An American caching adventure (Part 2) – San Francisco

It was a long trip from Tonopah to San Francisco, about 9 hours of driving. We left windy Tonopah very early, passed through glorious sunshine, and then through deep, thick snow as we drove through the top of Yosemite on the way towards Reno. We couldn’t believe it. We stopped for a single cache on our way through, DIZFIZ all mountain terrain park. It was a real effort to get as we weren’t prepared for such weather and we all ended up very cold and with freezing fingers!

Sheltering from the snow!

There's a cache up there!!!

It's not so deep!

After passing through Yosemite the car was absolutely filthy again, after the boys did such a good job cleaning it too!!! It wasn’t long before the glorious sunshine returned and we were in San Francisco.

The following day we hit the city. There aren’t many caches in San Francisco, however most of the ones that we did find were in lovely places. A definite case of quality over quantity. We started off at Pier 39. Along San Francisco bay there are many piers, however 39 is the busiest with the most shops. We could hear the noise of sea lions in the distance so rushed to the end of the Pier expecting to perhaps see one or two, however we couldn’t believe what we saw!!!

Sea lions!!!

There is also a web cam cache at the end of the pier for the sea lions, At the Pier. I took a chance on being able to connect to the web cam page on my iPhone and it actually worked so I was able to grab a screenshot of us standing with the sea lions so that we could claim the cache. Shortly after I got a text from O2 reminding me that data abroad was £6 per 1mb… oops! Worth it though! 😀

Our web cam photo

A clearer picture of us all

Apparently the sea lions on the pier flocked there after the 1989 San Francisco Loma Prieta earthquake. They completely took over K-Dock in January 1990, starting out with just 10-50 and then rocketing to 300 in a few months what with the plentiful herring supply and protective environment. In November 2009 there were 1701 sea lions living there, although they quickly disappeared the following month before slowly coming back. There were certainly plenty there when we visited.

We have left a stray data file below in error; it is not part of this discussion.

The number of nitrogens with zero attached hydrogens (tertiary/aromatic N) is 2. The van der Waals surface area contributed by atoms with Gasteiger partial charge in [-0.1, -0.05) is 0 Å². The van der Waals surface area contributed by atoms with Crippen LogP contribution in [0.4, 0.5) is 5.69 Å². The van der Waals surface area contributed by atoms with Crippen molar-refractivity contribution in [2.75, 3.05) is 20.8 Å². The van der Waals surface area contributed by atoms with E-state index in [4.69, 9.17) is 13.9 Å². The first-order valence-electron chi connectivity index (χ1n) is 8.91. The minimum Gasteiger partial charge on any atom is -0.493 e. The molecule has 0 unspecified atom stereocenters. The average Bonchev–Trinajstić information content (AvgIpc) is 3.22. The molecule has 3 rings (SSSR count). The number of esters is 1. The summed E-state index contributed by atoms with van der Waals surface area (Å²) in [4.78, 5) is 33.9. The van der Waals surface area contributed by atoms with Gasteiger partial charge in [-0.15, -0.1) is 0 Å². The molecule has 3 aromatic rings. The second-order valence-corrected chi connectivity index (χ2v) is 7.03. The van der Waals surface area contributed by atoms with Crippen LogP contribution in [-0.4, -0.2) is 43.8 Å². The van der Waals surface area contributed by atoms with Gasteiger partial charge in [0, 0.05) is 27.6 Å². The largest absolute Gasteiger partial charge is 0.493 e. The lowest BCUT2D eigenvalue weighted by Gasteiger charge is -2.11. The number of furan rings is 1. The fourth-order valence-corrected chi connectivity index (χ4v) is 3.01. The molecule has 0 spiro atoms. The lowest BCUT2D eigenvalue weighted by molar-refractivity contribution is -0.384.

There were a few nice caches dotted around Fisherman’s Wharf in San Francisco. WarNinjas Pier 39 Cache! was a small hidden in a hedge in a little park area overlooking the port. It was a bit tricky to find as there were rodent traps under the hedges too (One of which I opened thinking it was the cache!!!) We got it in the end!

The cache in the hedge

Piering Around was placed along waterfront harbor at a lovely location overlooking the boats.

View of the docks

We found a couple of caches hidden at the free newspaper boxes on the side of the road too. One hidden inside and the other underneath.

Newspaper boxes concealing a cache

To get a better look at the city we thought we’d take a ride in a cable car. Whilst waiting in line to buy tickets we spotted a US benchmark on the ground, just like the ones that we found on the ET Highway.